Both Hopkins and Mitchell said they were essentially cut off by state and federal officials who considered the transfer, and that their inquiries and concerns about sending Deasy back to Sweden were ignored.

Deasy was released back to Sweden under the auspices of the US Department of Justice's International Transfer Unit, which did not respond to Lake County News' request Tuesday for comment on the transfer.

When Lake County News contacted the agency in recent weeks to ask questions about its consideration of Deasy's transfer, a spokesperson said they do not discuss specific cases. Federal law grants the prisoners privacy rights.

Swedish prison officials flew Deasy to Sweden on a private chartered jet that cost the Swedish government $62,000, according to The Local, a Swedish publication.

When contacted by Lake County News on Tuesday, the Swedish Foreign Ministry Office in Stockholm said they could not offer comment on Deasy's case. An official said that the Swedish Ministry of Justice is expected to comment on the case at some point.

Martin Valfridsson, press secretary to Swedish Minister for Justice Beatrice Ask, told Lake County News early Wednesday morning that Deasy had landed in Sweden earlier in the morning aboard the chartered jet.

Valfridsson said she is being held at the Hinseberg prison, the most highly secured Swedish prison for women.

1981 murders led to prison sentence

Deasy and her boyfriend, William “Bob” Cox, met Stockton restaurateur Joe Torre to sell him some meat in late spring of 1981. Cox and Torre reportedly got into an argument during which it's alleged that Cox shot Torre. It's also been alleged that Deasy may have set up the meeting as a potential robbery. Both she and Cox had growing drug habits, according to the biography on her Web site,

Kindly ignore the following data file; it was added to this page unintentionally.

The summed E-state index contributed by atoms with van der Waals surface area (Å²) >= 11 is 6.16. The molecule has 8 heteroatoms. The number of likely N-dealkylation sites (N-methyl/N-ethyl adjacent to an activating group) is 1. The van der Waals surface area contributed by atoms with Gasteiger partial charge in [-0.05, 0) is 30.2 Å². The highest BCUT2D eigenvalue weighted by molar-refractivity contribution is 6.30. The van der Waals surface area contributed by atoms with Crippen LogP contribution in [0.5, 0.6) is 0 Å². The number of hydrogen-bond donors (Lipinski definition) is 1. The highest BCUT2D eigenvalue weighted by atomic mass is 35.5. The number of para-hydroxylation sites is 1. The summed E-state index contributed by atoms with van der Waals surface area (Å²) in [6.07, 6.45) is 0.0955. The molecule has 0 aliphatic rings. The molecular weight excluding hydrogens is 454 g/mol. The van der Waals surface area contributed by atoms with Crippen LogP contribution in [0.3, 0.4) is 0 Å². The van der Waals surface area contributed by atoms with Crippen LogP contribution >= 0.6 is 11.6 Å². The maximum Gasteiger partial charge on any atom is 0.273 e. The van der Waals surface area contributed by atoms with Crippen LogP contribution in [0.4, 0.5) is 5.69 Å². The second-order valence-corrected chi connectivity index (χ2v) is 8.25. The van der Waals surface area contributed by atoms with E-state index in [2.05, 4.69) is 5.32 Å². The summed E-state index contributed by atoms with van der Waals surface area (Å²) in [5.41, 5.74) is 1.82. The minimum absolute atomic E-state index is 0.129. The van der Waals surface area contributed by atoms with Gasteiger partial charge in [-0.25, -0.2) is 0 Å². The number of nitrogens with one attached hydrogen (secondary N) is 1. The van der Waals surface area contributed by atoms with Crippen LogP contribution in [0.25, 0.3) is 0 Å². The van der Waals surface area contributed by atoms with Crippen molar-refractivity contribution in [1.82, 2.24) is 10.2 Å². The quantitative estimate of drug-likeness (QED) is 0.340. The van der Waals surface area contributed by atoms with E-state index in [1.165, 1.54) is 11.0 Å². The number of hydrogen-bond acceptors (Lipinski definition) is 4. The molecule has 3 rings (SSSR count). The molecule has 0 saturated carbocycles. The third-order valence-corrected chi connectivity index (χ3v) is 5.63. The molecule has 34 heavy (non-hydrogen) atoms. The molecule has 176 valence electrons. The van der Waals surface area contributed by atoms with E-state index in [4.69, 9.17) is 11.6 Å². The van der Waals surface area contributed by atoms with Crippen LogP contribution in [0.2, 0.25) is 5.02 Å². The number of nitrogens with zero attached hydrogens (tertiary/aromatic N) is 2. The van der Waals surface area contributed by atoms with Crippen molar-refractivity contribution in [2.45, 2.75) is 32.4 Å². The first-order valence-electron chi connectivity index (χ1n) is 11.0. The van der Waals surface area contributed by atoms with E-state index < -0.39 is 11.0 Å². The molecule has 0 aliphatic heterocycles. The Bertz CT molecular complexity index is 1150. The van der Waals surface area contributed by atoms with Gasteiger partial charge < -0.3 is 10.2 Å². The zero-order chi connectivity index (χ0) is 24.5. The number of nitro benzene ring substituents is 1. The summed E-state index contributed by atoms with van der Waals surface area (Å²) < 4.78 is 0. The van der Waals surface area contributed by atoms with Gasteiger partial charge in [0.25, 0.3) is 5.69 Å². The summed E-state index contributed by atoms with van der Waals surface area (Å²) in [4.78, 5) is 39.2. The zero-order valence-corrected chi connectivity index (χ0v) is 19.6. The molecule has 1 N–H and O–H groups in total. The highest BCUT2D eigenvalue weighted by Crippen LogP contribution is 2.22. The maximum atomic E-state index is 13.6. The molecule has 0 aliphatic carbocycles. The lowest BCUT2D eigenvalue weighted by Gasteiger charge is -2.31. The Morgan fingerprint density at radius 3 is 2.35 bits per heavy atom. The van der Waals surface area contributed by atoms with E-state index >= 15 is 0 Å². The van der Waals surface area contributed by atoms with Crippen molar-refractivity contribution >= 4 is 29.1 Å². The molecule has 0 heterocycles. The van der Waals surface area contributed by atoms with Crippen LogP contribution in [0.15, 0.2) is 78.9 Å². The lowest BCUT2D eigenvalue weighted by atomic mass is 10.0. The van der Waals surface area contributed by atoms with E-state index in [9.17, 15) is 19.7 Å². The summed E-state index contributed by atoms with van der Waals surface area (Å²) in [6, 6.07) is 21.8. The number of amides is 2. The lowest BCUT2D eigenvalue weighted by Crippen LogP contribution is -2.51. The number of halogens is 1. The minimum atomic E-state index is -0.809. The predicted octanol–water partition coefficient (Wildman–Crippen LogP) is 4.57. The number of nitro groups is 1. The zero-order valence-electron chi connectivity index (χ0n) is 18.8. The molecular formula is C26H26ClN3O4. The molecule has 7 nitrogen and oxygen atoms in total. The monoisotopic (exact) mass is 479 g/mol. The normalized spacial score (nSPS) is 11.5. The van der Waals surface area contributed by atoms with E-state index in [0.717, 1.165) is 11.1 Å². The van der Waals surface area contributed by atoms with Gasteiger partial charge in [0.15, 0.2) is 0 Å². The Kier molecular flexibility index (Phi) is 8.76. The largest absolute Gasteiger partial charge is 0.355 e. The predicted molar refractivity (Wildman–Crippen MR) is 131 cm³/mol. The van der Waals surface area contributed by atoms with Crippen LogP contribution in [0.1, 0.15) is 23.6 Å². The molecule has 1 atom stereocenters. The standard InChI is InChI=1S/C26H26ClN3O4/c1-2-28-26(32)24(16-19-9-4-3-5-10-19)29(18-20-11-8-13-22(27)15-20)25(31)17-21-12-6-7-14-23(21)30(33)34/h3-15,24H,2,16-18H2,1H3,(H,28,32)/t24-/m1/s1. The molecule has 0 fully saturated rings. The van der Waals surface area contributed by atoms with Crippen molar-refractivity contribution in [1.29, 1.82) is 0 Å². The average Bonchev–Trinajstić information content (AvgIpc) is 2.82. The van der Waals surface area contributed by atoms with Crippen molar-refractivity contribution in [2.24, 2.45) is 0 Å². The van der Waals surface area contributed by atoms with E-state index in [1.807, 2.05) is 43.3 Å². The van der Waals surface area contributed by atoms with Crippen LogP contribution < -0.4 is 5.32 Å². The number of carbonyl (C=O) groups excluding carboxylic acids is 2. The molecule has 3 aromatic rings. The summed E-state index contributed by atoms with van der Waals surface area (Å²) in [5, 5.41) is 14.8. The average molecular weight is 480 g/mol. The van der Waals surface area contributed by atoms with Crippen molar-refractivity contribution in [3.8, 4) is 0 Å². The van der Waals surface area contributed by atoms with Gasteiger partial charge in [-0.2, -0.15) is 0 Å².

Following the shooting, Deasy and Cox traveled to Lake County, where Deasy's son and his father lived, because she said she wanted to see the child.

During their trip through Lake County, their car tire went flat later that night.

Shortly after midnight on May 2, 1981, 34-year-old Sgt. Richard Helbush came upon the two on Manning Flat on Highway 29. He was traveling back from Clearlake to Lakeport, where he was going off duty for the night, according to Don Anderson, a former Lake County Sheriff's deputy who today is a local defense attorney.




Annika Ostberg Deasy as a younger woman. Photo courtesy of



When Helbush stopped to help the couple, Cox shot him three times in the back and once in the back of the head. He and Deasy then took Helbush's wallet, service revolver and patrol car, and left Helbush's body on the side of the road, where he was later discovered by fellow deputies, Anderson said.

Later that morning, Anderson, a reserve deputy and an off-duty California Highway Patrol officer would apprehend Cox and Deasy following a car chase and a gun fight on Cobb, during which Cox was wounded several times and Anderson was hit in the leg by bullet fragments.

Cox and Deasy reportedly had a suicide pact, said Anderson. Following the preliminary hearing, Cox – who had done time in Turkish prison on drug charges – hung himself using bed sheets in the Lake County Jail, then located behind the courthouse on N. Forbes, where the District Attorney's Office is located today.